(STMW) - On Recession Road, perhaps the most startling sign so far has been “Police Exit Here.”
Street officers have long been regarded as untouchable during municipal cutbacks. But after several years of furloughs, layoffs and decreased revenue, some of the hefty police payrolls are suddenly within reach of city budgeting shears.
In the last month, both Aurora and Naperville proposed reducing the number of officers on the street. Aurora city officials told police they will have to cut more than 20 officers without further union concessions, sparking a large march through city streets Tuesday night. In Naperville, the city proposed eliminating the jobs of seven officers.
It’s a drama being played out across the suburbs. At least 15 police departments in the Chicagoland area have downsized through layoffs in recent years.
Patrick O’Connor, president of the Illinois Association of Chiefs of Police, said at least 300 cops have been laid off statewide — and that’s the tip of the iceberg because many departments have eliminated positions and haven’t filled vacancies.
“A community that historically had five cars on the street will have four or three cars,” said O’Connor, chief of the Moraine Valley Community College Police Department and a former chief in several suburbs. “You will see a rise in response times for non-emergency calls.”
O’Connor said suburbs have cut services in other areas and now they’ve moved to public safety, once considered a “sacred cow.”
“I’ve never seen this in my life,” he said.
City asks concessions
The most dramatic of the local layoff battles is in Aurora, where the city’s budget troubles, and their potential impact on police, have become public. Facing an $18 million deficit for 2011, the city has asked all of its employees to give up 10 percent of their salaries, including the police. Without these concessions, city leaders have said, more than 20 street officers may be laid off.
Both Aurora police unions — the Association of Professional Police Officers, which represents rank and file officers, and the Aurora Sergeants Association, which represents sergeants, commanders and lieutenants — have said they will not discuss concessions this year.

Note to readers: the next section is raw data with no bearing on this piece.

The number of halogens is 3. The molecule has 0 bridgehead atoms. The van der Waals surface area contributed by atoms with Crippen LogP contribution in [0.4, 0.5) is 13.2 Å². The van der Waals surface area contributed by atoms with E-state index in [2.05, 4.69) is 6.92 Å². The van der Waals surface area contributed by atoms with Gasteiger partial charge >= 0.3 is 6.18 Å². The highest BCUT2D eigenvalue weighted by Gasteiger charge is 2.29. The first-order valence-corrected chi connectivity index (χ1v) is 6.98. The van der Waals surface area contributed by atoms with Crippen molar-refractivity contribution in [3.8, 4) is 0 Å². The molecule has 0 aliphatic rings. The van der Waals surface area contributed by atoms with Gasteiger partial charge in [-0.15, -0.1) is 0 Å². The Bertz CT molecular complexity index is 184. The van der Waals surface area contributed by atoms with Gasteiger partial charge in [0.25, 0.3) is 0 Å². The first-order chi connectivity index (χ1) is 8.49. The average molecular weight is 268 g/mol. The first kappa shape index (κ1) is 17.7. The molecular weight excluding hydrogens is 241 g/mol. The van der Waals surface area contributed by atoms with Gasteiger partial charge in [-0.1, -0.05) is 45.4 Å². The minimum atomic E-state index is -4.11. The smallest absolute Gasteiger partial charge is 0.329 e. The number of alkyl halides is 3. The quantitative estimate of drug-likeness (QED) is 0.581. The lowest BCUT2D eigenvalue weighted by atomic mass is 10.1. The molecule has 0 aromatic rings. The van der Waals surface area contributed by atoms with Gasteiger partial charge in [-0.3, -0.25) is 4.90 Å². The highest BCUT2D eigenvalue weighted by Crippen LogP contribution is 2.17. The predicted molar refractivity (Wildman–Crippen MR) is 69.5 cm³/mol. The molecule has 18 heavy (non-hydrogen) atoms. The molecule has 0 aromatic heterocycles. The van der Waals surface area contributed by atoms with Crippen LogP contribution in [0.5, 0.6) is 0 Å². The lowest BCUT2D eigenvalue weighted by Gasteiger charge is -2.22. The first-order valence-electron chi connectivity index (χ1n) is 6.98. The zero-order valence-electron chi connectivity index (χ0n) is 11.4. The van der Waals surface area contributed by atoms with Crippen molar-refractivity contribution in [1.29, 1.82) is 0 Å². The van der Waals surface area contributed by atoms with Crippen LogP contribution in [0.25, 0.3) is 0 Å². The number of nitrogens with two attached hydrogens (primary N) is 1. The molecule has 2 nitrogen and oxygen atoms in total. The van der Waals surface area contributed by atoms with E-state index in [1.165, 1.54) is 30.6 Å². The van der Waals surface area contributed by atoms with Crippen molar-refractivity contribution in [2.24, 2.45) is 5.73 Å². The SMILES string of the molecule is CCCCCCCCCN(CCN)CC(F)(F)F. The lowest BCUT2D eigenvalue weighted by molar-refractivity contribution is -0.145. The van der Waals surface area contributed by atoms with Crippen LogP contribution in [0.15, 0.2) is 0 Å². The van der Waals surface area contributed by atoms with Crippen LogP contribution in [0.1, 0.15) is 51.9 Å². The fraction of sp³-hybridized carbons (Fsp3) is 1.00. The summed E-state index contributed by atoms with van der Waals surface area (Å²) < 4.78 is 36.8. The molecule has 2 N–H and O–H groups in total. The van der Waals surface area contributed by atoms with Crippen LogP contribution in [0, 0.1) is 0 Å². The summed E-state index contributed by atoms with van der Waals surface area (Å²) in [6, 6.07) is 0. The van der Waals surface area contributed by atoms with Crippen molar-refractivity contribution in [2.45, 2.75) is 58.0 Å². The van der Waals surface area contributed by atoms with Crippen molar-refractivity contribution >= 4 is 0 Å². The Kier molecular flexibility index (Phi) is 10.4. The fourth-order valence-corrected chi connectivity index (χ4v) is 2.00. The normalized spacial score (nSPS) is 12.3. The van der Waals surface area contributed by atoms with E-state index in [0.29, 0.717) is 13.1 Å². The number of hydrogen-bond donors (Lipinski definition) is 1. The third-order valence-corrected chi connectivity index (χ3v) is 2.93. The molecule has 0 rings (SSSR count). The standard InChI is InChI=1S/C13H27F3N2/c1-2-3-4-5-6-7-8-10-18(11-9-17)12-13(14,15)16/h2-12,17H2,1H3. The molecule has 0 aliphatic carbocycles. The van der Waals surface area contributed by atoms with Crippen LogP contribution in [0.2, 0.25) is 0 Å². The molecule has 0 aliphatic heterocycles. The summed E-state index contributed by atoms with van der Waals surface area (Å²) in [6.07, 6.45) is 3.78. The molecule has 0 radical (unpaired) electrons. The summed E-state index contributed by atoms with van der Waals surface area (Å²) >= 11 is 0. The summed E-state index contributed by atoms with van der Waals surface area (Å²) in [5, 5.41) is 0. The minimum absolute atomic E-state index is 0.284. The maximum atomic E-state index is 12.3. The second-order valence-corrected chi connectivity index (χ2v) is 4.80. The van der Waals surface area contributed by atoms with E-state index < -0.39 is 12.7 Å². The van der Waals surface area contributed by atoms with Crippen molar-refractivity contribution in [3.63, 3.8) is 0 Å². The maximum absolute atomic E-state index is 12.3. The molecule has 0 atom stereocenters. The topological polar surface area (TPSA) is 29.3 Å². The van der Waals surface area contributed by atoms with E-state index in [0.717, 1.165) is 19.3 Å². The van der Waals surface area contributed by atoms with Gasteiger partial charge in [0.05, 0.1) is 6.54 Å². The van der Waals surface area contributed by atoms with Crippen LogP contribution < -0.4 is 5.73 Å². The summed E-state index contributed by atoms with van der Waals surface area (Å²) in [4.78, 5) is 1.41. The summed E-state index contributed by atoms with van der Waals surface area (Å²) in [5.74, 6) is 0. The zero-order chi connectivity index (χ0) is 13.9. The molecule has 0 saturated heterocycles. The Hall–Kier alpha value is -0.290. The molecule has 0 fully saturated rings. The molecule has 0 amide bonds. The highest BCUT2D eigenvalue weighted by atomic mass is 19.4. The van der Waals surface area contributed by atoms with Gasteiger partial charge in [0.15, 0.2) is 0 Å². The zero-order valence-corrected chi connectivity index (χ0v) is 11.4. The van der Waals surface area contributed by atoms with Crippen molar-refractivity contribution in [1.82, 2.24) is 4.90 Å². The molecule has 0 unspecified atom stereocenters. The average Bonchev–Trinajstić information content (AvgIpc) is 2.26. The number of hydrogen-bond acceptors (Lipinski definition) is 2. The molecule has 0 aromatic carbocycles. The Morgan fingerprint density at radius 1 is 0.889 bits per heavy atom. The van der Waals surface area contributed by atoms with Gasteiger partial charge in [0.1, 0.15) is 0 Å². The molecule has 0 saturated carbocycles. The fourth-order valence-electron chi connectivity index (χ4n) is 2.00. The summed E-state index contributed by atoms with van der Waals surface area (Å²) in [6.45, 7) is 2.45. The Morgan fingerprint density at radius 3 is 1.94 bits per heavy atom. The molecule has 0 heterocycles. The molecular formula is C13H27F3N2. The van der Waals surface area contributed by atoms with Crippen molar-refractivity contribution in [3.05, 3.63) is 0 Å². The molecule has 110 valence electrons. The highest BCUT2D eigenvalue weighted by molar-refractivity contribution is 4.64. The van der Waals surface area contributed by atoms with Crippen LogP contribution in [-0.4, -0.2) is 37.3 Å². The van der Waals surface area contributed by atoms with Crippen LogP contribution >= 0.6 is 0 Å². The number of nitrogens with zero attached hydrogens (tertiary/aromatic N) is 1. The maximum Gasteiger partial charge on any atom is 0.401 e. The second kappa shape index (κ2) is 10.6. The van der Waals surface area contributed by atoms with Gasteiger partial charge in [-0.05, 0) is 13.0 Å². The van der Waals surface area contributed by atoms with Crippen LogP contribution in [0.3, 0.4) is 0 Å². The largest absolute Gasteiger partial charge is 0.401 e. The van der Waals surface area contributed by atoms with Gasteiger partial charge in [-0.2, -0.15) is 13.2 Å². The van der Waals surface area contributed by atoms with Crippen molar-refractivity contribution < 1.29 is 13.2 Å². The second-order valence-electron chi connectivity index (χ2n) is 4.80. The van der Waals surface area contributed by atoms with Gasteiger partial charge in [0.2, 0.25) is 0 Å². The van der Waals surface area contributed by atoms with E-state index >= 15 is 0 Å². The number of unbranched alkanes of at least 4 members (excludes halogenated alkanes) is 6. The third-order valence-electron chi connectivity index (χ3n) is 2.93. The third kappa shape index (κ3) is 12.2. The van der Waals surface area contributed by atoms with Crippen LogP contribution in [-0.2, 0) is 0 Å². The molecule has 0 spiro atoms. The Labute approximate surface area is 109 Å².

The disagreement has been publicly addressed by both sides. The unions believe the city has not done enough to curb spending after facing down a $19 million deficit last year, while city officials say they have no choice but to cut salaries or employees, since more than 80 percent of the general fund budget goes to personnel costs.
Cops spots unfilled
Aurora is the second-largest municipal police department in the state with 236 sworn officers. And while local medium-size departments have avoided layoffs, some have still reduced the number of officers on the street.
Departments in Oswego and Yorkville, as well as Kane and Kendall counties, have avoided laying off police officers so far, in part by not filling open spots.
In Yorkville, officials applied for a federal grant to fund four officers for the 2011-12 fiscal year. But the city was turned down, so those four spots for police officers remain unfilled. In total, Yorkville is down eight police officers, Chief Richard Hart said.
Oswego is down five officers since late 2008, according to Chief Dwight Baird. The department has had to find other creative places to save. When it got $30,000 to buy new squads, the department found three slightly used squads from another department that had downsized.
In Kendall County, the sheriff’s office has declined to hire new deputies. Sheriff Richard Randall said his office had one new hire last year, but that person was injured after two days on the job and will not return. For the 2011 fiscal year, that puts the department down by about nine deputies.
Likewise, Kane County has reduced the number of sworn officers by 10 in the last two years. But Sheriff Pat Perez said he tried to keep the total street officers consistent by reducing the number of administrative lieutenants and commanders.